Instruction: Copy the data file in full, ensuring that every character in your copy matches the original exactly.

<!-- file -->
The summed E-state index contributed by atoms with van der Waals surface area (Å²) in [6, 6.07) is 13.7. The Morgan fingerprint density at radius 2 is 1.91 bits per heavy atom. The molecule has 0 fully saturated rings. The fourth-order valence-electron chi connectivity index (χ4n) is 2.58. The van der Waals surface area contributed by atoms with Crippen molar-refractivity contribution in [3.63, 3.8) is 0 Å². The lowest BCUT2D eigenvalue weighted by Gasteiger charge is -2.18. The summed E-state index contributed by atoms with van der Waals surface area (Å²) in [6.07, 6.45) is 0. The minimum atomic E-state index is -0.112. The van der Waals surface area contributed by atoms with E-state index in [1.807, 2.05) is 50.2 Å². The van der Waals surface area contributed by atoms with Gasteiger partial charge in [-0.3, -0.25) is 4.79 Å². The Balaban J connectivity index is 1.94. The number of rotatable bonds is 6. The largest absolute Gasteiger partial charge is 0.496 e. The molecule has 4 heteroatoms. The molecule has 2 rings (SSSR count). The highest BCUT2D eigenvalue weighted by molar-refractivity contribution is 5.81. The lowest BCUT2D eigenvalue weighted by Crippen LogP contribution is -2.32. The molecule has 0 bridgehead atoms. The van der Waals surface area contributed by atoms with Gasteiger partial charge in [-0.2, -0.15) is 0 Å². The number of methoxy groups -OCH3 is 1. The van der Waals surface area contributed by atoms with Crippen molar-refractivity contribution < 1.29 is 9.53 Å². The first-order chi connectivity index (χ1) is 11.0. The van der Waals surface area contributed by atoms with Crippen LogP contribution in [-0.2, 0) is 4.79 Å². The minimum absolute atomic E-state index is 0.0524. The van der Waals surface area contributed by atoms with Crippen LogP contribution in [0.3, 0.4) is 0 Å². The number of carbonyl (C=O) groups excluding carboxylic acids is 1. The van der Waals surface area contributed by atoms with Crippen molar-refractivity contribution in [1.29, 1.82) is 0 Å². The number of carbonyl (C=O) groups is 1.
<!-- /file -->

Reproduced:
The summed E-state index contributed by atoms with van der Waals surface area (Å²) in [6, 6.07) is 13.7. The Morgan fingerprint density at radius 2 is 1.91 bits per heavy atom. The molecule has 0 fully saturated rings. The fourth-order valence-electron chi connectivity index (χ4n) is 2.58. The van der Waals surface area contributed by atoms with Crippen molar-refractivity contribution in [3.63, 3.8) is 0 Å². The lowest BCUT2D eigenvalue weighted by Gasteiger charge is -2.18. The summed E-state index contributed by atoms with van der Waals surface area (Å²) in [6.07, 6.45) is 0. The minimum atomic E-state index is -0.112. The van der Waals surface area contributed by atoms with E-state index in [1.807, 2.05) is 50.2 Å². The van der Waals surface area contributed by atoms with Gasteiger partial charge in [-0.3, -0.25) is 4.79 Å². The Balaban J connectivity index is 1.94. The number of rotatable bonds is 6. The largest absolute Gasteiger partial charge is 0.496 e. The molecule has 4 heteroatoms. The molecule has 2 rings (SSSR count). The highest BCUT2D eigenvalue weighted by molar-refractivity contribution is 5.81. The lowest BCUT2D eigenvalue weighted by Crippen LogP contribution is -2.32. The molecule has 0 bridgehead atoms. The van der Waals surface area contributed by atoms with Gasteiger partial charge in [-0.2, -0.15) is 0 Å². The number of methoxy groups -OCH3 is 1. The van der Waals surface area contributed by atoms with Crippen molar-refractivity contribution < 1.29 is 9.53 Å². The first-order chi connectivity index (χ1) is 11.0. The van der Waals surface area contributed by atoms with Crippen LogP contribution in [-0.2, 0) is 4.79 Å². The minimum absolute atomic E-state index is 0.0524. The van der Waals surface area contributed by atoms with Crippen LogP contribution in [0.3, 0.4) is 0 Å². The number of carbonyl (C=O) groups excluding carboxylic acids is 1. The van der Waals surface area contributed by atoms with Crippen molar-refractivity contribution in [1.29, 1.82) is 0 Å². The number of carbonyl (C=O) groups is 1.